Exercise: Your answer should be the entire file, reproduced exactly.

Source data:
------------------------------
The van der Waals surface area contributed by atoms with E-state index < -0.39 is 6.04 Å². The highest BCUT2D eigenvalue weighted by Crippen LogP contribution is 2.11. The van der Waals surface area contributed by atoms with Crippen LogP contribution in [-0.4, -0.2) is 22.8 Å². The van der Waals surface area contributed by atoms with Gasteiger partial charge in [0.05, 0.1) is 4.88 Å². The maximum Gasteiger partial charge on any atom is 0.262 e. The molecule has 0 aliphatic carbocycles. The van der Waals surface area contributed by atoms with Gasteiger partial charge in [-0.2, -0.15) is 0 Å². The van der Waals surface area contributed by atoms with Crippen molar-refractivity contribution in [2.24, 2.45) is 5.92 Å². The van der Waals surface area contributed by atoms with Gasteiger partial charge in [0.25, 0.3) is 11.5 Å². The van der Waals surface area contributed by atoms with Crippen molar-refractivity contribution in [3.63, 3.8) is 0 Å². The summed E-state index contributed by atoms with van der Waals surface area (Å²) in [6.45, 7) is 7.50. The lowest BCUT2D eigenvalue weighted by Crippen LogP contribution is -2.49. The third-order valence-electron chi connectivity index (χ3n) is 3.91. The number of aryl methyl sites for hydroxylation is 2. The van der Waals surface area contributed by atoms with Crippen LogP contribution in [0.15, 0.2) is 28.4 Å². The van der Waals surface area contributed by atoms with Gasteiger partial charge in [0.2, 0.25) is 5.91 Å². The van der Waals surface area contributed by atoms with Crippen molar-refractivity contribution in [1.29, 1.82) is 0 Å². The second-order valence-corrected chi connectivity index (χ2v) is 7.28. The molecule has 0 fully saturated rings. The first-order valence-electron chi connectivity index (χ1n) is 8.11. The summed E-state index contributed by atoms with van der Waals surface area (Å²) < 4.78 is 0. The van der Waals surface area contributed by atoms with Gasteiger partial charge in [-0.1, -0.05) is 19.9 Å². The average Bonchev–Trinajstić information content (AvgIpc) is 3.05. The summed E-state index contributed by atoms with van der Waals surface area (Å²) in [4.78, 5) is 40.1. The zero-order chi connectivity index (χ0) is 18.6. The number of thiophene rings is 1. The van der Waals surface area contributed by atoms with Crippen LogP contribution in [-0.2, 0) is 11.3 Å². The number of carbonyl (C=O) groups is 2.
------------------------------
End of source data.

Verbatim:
The van der Waals surface area contributed by atoms with E-state index < -0.39 is 6.04 Å². The highest BCUT2D eigenvalue weighted by Crippen LogP contribution is 2.11. The van der Waals surface area contributed by atoms with Crippen LogP contribution in [-0.4, -0.2) is 22.8 Å². The van der Waals surface area contributed by atoms with Gasteiger partial charge in [0.05, 0.1) is 4.88 Å². The maximum Gasteiger partial charge on any atom is 0.262 e. The molecule has 0 aliphatic carbocycles. The van der Waals surface area contributed by atoms with Gasteiger partial charge in [-0.2, -0.15) is 0 Å². The van der Waals surface area contributed by atoms with Crippen molar-refractivity contribution in [2.24, 2.45) is 5.92 Å². The van der Waals surface area contributed by atoms with Gasteiger partial charge in [0.25, 0.3) is 11.5 Å². The van der Waals surface area contributed by atoms with Crippen molar-refractivity contribution in [3.63, 3.8) is 0 Å². The summed E-state index contributed by atoms with van der Waals surface area (Å²) in [6.45, 7) is 7.50. The lowest BCUT2D eigenvalue weighted by Crippen LogP contribution is -2.49. The third-order valence-electron chi connectivity index (χ3n) is 3.91. The number of aryl methyl sites for hydroxylation is 2. The van der Waals surface area contributed by atoms with Crippen LogP contribution in [0.15, 0.2) is 28.4 Å². The van der Waals surface area contributed by atoms with Gasteiger partial charge in [0.2, 0.25) is 5.91 Å². The van der Waals surface area contributed by atoms with Crippen molar-refractivity contribution in [1.29, 1.82) is 0 Å². The second-order valence-corrected chi connectivity index (χ2v) is 7.28. The molecule has 0 fully saturated rings. The first-order valence-electron chi connectivity index (χ1n) is 8.11. The summed E-state index contributed by atoms with van der Waals surface area (Å²) < 4.78 is 0. The van der Waals surface area contributed by atoms with Gasteiger partial charge in [-0.1, -0.05) is 19.9 Å². The average Bonchev–Trinajstić information content (AvgIpc) is 3.05. The summed E-state index contributed by atoms with van der Waals surface area (Å²) in [4.78, 5) is 40.1. The zero-order chi connectivity index (χ0) is 18.6. The number of thiophene rings is 1. The van der Waals surface area contributed by atoms with Crippen LogP contribution in [-0.2, 0) is 11.3 Å². The number of carbonyl (C=O) groups is 2.